I think BLF (Book Launch Fear) is something we don’t talk about out of the shadows.
We talk about how excited we are to share a book and how happy we are with the finished product and how much we love our characters. But sometimes… sometimes… sometimes there’s a little fear in there too.
My next book, Secret Life (RVHS Secrets #2) is the second in my series of standalones around teens at Ridge View High – there’s soccer gods and painters and girly-girls and tomboys. There’s baseball players and cheerleaders and dancers. There’s secrets and betrayals and some of the best of friendships.
But, my next book has something I said I’d never write, but accidentally started the book and then didn’t stop until it was done.
It has a heroine with Body Dysmorphic Disorder.
Just like me.
Okay, not just like me — and that’s where my fear comes in.
Already, a couple of pre-readers have made comments that “someone with BDD wouldn’t do that” or “with BDD she wouldn’t think that or be like that.” It kind of blew my mind. And it scares the snot out of me.
I want to share a few very, very important things with everyone clearly:
- BDD, like all disorders, effects people at differing severity and in differing ways — Just like depression. No one is depressed in the same way. The difference can be extreme.
- Everything in my book is based off of my own feelings and thoughts OR those of other BDD women I’ve talked to. So, YES. Those things readers assume someone wouldn’t do or think? They’ve been done and thought. Even I’ve been surprised what women have shared around this!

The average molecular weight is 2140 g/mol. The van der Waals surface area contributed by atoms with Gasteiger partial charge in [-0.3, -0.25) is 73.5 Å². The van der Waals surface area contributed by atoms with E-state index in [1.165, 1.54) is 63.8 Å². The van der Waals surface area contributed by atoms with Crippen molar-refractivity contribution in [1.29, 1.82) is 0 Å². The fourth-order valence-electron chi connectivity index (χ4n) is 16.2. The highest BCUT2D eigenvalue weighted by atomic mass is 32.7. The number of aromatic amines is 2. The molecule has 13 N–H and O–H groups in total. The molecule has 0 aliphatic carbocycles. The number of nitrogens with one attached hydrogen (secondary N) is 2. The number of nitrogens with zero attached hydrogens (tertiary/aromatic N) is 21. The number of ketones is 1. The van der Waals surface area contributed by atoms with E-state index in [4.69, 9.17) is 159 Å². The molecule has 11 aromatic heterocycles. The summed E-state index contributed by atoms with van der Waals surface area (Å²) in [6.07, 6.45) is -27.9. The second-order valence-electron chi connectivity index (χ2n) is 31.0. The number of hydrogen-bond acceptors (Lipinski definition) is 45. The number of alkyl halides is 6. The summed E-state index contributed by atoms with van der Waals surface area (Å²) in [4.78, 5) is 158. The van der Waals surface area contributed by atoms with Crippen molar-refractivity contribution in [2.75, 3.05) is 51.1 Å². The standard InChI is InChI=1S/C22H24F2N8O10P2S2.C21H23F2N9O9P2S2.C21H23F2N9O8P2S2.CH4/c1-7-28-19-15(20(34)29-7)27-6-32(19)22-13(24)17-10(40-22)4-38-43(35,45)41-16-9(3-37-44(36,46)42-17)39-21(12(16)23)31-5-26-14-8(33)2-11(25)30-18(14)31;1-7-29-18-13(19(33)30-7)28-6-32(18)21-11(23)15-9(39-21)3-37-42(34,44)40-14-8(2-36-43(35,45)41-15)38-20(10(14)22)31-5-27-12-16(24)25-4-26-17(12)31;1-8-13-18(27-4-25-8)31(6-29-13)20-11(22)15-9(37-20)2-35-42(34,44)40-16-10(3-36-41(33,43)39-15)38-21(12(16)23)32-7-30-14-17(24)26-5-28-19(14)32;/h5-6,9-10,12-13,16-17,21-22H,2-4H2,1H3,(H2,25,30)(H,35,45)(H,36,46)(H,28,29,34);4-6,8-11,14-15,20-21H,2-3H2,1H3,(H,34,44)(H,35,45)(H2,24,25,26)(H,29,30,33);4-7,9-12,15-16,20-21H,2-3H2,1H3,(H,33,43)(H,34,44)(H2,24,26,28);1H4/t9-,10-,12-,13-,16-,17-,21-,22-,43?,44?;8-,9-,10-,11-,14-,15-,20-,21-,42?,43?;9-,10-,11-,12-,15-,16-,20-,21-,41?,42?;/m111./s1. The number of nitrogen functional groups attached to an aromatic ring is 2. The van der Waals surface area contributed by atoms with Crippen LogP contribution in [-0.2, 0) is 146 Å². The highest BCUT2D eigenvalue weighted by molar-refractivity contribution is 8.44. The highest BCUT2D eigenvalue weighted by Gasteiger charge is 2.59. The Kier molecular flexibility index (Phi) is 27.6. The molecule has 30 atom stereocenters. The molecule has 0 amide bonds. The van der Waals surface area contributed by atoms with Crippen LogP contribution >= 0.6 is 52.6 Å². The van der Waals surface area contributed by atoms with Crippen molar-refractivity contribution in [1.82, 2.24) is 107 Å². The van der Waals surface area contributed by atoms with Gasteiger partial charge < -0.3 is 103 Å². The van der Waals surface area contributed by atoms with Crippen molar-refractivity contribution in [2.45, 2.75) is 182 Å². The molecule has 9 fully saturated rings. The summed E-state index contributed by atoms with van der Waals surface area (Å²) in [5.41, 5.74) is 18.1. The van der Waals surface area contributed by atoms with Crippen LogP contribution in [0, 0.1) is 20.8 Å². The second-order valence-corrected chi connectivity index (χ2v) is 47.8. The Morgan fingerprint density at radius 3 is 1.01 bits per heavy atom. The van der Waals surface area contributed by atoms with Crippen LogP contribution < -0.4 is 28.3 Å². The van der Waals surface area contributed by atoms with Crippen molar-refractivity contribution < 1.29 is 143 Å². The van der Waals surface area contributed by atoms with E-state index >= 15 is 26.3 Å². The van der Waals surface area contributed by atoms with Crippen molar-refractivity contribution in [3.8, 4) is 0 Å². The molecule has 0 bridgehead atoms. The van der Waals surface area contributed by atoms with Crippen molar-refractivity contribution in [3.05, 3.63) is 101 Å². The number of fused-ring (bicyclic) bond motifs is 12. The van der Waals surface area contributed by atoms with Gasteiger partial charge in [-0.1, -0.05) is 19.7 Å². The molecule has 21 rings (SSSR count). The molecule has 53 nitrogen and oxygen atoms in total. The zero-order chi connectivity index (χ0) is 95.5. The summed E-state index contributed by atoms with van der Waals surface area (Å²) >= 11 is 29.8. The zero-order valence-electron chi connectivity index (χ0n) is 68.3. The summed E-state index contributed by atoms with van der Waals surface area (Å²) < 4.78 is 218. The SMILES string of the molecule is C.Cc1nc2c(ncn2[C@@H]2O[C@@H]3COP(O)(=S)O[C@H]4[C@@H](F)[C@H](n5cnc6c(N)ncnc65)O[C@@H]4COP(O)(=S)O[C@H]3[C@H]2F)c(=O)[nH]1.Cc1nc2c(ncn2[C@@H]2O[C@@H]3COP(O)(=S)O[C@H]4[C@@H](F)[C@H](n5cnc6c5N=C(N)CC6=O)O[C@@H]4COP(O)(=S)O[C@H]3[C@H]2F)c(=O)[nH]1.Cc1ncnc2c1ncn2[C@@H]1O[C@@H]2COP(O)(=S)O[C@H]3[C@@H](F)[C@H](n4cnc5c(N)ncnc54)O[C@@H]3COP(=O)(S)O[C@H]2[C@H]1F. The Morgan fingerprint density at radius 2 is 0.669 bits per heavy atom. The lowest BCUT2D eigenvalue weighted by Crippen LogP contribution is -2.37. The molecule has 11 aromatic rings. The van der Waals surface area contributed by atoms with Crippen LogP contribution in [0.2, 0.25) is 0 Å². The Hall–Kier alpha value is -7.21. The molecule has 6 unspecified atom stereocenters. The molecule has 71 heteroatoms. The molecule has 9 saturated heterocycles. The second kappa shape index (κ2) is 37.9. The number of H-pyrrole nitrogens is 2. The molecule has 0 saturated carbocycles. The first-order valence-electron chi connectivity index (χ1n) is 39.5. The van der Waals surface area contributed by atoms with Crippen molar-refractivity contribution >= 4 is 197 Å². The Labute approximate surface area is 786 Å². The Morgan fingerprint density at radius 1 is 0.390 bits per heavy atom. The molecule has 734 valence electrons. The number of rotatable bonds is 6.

- Just because you don’t understand something doesn’t mean it isn’t true.
- And, finally, because this has happened with my beta readers (and they’re very sweet in their concern for me) – the extreme action Rachel takes in the book isn’t something I did — but I can completely understand why she does.
This is not a book about me. Or my journey. This in no way is a memoir or self-indulgent writing. Rachel is a character. A very specific one. But, just like every character, she should feel real because a writer draws characters that way… not because of me the writer personally.
With all that in mind, I worry. A lot. I have had friends write about things that people think they understand. They think, I know someone who XYZ’d or I have ABC or I understand LMN a certain way. And then they assume that’s the ONLY way something can happen or be experienced.
My hope is that, telling Rachel’s story will give people a glimpse of what BDD is like for some people. That they’ll maybe not be able to understand exactly how someone who struggles with these things feels or reacts, but they’ll understand that for those people, this is reality. Everyone’s reality is different.
I honestly hope that people look at the book and have empathy for others. We all have our struggles. Every one of us. I hope that a little bit of care toward other people can make everyone a little happier.
Also, since you’re reading this, to everyone who won’t take no for an answer when I say “No thank you” to having my picture taken — this is why. Photos are one of my remaining triggers. I’ve found a lot of balance after decades of work. Sometimes I get to say “Yes!” to the pictures, but, yeah – Be kind. Owning a camera doesn’t give you the right to put someone on the spot. Sometimes people don’t want their picture taken for a reason. Show love. Say okay. Move on. WE ALL HAVE A THING. RESPECT PEOPLE’S THING.
Secret Life comes out in 2 weeks. More on it HERE.